Saga and penecontemporaneous 'historical sources' are a minefield for interpretation into which archaeologists step at their peril.
This is an ambitious book, history on the grand scale: 1,040 pages of text and 200 pages of references, telling the story of the Rothschild family's business over two centuries and on six continents. Most of the book is devoted to the first century of the family's involvement in international finance.
The flight of Jews out of Nazi Germany has been the subject of much attention. Virtually every country that witnessed the entry of Jews in the 1930s has had its experiences discussed in at least one book.(1) Britain is no exception.
In reviewing Mark Cornwall's monumental study of 'front propaganda by and against the Habsburg Monarchy in the First World War, I feel I ought to register a certain personal interest.
`What could be more universal than death?' asks an anthropologist quoted by Merridale.  Death is a major aspect of the history of any society, and one which brings out its members' deepest beliefs. But in twentieth century Russia it has been peculiarly dominant, because so many deaths have been premature or violent.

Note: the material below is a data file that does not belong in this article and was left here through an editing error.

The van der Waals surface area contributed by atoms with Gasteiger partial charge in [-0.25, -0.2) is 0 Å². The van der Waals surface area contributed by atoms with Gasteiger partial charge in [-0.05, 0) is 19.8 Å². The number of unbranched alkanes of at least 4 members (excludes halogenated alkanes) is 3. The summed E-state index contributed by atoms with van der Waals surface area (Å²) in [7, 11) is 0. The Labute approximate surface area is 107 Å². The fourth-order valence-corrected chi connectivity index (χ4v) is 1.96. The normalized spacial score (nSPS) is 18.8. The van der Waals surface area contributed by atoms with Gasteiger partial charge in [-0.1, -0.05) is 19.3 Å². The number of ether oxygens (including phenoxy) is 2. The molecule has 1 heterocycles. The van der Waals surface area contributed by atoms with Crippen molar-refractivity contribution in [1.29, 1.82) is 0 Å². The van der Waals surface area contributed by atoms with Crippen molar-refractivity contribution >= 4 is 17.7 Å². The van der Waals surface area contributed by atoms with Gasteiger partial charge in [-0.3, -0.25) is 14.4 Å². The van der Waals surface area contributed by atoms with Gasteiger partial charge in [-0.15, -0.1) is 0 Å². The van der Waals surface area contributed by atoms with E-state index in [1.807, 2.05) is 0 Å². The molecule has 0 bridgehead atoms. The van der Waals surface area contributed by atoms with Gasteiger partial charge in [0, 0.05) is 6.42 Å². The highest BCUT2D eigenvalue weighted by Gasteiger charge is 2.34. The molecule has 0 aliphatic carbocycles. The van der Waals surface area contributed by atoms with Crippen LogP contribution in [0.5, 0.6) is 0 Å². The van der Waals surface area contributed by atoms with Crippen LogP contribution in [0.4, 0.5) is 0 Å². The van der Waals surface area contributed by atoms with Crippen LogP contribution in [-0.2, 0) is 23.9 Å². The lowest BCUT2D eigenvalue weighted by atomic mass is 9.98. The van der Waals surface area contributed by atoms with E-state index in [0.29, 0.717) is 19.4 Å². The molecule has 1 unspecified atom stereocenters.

The small states and independent cities of the old German Reich have left many archival treasure-troves behind; traditionally these had been studied in a curiously restrictive fashion, with the emphasis on institutional and legal history.
In recent years, it has become very much easier to teach medieval heresy at undergraduate level.
The publication of H.M. Scott’s The Rise of the Eastern Powers marks the culmination of three decades of distinguished scholarship in international history from the Seven Years War to the American Revolution. It is, as we might expect, an elegant and learned book, and its significance is apparent from the outset.
The clear and stimulating introduction to this set of essays applies the concept of 'popular imperialism', developed for modern British history by John MacKenzie and his school, to the French case.
This work complements the author’s previous study on the longer-term origins of the French Revolution (1), and like that text, makes a forceful case for Stone’s ‘global-historical’ conception (what was an ‘interpretation’ in the earlier text becoming a ‘perspective’ in this.) That con